D.卡尔顿 罗西
D. Carlton Rossi

A Poet's Fu Shan 3





                                                   

 
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Pharyngeal Teeth of Common Carp


The common carp or Cyprinus carpio has pharyngeal teeth.  The tooth count is 1, 1, 3-3, 1, 1 (Hubbs et al 1991).  However, the count may be 1,2,3-3,2,1. The pharyngeal teeth are molar-like with flattened crowns. (Goldstein and Simon, 1999).   

The origin of pharyngeal teeth in fishes has been open to debate. A paper written by Linden Edwards in May 1929 outlined the basic issue. “The idea of ectodermal migration to account for the presence of scales and teeth in the pharyngeal cavity of fishes is suggested in some text-books, the thought is implied in others that these structures could have been formed from endotherm in situ.”  Edwards, Linden, The Origen of the Pharyngeal  Teeth of the Carp (Cyprinus Carpio Linnaeus), The Ohio Journal of Science, Volume 29, May 1929, No.3.


                                      Pharyngeal Teeth of Common Carp

                
                 


Fresh water Cyprinids which include the common carp do not have teeth in their jaws.  This is also true for the salt water genus Tribolodon found in the Bohai and Yellow Seas. “Carp have no teeth in their jaws, but have pharyngeal teeth (teeth in the throat cavity behind the mouth) that are broad and form three rows, with the inner rows acting to crush/grind their food. Because of this, the design of a Carp's mouth is not for chewing plants or other fish, but for crushing and grinding molluscs, seeds and algae.” (What is a Carp?) . “The fifth ceratobranchial is enlarged as the pharyngeal bone, with teeth ankylosed (joined) to it. For cyprinids, pharyngeal teeth are in one to three rows, and there are never more than eight teeth in any one row…” (Jiffynotes)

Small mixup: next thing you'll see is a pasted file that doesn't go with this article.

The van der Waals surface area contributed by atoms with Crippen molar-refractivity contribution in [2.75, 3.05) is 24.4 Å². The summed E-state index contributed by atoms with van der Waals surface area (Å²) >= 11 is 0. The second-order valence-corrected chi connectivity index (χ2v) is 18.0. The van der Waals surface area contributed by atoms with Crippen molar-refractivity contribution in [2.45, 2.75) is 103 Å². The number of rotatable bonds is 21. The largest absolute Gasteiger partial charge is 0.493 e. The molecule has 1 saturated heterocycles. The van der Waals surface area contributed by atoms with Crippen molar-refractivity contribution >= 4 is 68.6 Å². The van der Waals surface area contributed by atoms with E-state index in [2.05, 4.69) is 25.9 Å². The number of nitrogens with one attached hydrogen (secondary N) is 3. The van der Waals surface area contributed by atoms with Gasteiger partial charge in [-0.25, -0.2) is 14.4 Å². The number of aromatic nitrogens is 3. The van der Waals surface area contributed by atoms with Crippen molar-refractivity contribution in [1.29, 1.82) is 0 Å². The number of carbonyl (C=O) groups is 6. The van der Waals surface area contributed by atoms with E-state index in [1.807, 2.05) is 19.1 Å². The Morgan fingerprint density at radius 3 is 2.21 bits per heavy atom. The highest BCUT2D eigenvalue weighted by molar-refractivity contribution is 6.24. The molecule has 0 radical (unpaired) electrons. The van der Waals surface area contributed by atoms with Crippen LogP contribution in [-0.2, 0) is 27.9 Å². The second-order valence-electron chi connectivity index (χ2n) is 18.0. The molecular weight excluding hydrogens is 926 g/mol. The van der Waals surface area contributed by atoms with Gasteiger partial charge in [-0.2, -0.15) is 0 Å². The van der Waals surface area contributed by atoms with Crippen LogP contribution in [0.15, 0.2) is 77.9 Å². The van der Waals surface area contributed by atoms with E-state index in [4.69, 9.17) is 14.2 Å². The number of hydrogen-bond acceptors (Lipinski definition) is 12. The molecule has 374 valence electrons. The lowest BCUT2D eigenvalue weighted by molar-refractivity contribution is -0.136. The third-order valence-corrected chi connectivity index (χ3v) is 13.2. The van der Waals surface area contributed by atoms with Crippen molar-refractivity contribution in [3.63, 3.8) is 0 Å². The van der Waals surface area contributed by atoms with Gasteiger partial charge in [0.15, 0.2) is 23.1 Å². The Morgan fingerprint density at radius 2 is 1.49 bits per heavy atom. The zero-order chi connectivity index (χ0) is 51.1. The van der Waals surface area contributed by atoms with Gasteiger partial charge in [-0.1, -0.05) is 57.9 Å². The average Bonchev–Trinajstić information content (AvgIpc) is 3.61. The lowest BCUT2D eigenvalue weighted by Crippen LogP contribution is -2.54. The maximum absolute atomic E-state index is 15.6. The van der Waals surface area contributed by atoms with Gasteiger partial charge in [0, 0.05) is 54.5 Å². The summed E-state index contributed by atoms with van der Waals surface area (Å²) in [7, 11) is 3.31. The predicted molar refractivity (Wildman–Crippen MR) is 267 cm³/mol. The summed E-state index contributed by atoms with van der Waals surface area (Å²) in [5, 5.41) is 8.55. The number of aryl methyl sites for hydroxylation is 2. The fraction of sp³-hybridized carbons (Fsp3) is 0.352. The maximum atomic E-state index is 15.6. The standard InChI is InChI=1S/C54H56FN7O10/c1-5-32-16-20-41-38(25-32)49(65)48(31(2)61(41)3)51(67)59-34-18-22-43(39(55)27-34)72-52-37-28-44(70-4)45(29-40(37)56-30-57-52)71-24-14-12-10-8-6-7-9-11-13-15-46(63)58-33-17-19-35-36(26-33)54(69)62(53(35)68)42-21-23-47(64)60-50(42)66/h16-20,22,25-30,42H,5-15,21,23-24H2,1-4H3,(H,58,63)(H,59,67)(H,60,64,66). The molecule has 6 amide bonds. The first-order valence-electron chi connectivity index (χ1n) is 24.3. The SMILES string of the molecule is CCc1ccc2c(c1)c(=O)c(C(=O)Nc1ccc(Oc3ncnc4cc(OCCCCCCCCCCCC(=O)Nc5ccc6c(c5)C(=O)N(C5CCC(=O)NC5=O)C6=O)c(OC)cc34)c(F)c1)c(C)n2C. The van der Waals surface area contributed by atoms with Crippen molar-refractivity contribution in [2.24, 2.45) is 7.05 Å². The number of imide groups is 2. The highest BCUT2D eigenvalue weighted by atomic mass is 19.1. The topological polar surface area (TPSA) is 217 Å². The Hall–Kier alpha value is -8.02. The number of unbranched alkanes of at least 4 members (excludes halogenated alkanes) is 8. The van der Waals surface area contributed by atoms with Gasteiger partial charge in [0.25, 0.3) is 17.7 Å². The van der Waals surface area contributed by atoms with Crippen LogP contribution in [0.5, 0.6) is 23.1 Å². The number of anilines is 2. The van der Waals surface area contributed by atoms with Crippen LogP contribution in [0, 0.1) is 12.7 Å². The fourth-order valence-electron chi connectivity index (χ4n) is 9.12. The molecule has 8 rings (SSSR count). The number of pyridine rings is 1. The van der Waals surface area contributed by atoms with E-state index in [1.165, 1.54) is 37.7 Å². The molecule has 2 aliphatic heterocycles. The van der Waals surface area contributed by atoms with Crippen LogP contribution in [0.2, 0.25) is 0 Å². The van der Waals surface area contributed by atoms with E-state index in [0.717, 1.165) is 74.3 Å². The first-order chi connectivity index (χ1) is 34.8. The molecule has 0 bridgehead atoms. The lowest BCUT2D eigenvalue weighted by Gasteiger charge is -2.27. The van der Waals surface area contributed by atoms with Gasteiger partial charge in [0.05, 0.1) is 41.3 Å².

In 1982, F.A. Sibbing analyzed the structures that determine the movements of pharyngeal teeth and chewing pad in the carp (Cyprinus carpio. He says that the masticatory mechanism is still poorly understood. His view is that “Masticatory cycles are bilaterally synchronous and show distinct crushing and grinding patterns.”

The pharyngeal tooth remains of crucian and common carp from the Tinaluoshan site of the Hemudu Cultural Stage, Zhejiang Province, China have been studied by a group of scientists. They infer that Neolithic dwellers used gill nets to catch fish of a specific size during breeding season. Dwellers along the Yangstze River depended on fish as a major source of protein.  Nakajima goes on to show the relationship between fish and rice cultivation.  

There may be an image of a fish that is perceptible which has been created through an arrangement of boulders and carving on Fu Shan. The fish appears to be a common carp. However, it seems that the image has teeth in its jaw.  If it is a common carp then it is a unique and uncommon common carp.

 

Goldstein, R.M., and T.P. Simon. 1999. Toward a united definition of guild structure for feeding ecology of North American freshwater fishes. pp. 123-202 in T.P. Simon, editor. Assessing the sustainability and biological integrity of water resources using fish communities. CRC Press, Boca Raton, Florida. 671 pp.

 

Nakajima, T., Nakajima, M., Mizuno, T., Sun, G.-P., He, S.-P. and Liu, H.-Z. (2010), On the pharyngeal tooth remains of crucian and common carp from the neolithic Tianluoshan site, Zhejiang Province, China, with remarks on the relationship between freshwater fishing and rice cultivation in the Neolithic Age. International Journal of Osteoarchaeology. doi: 10.1002/oa.1206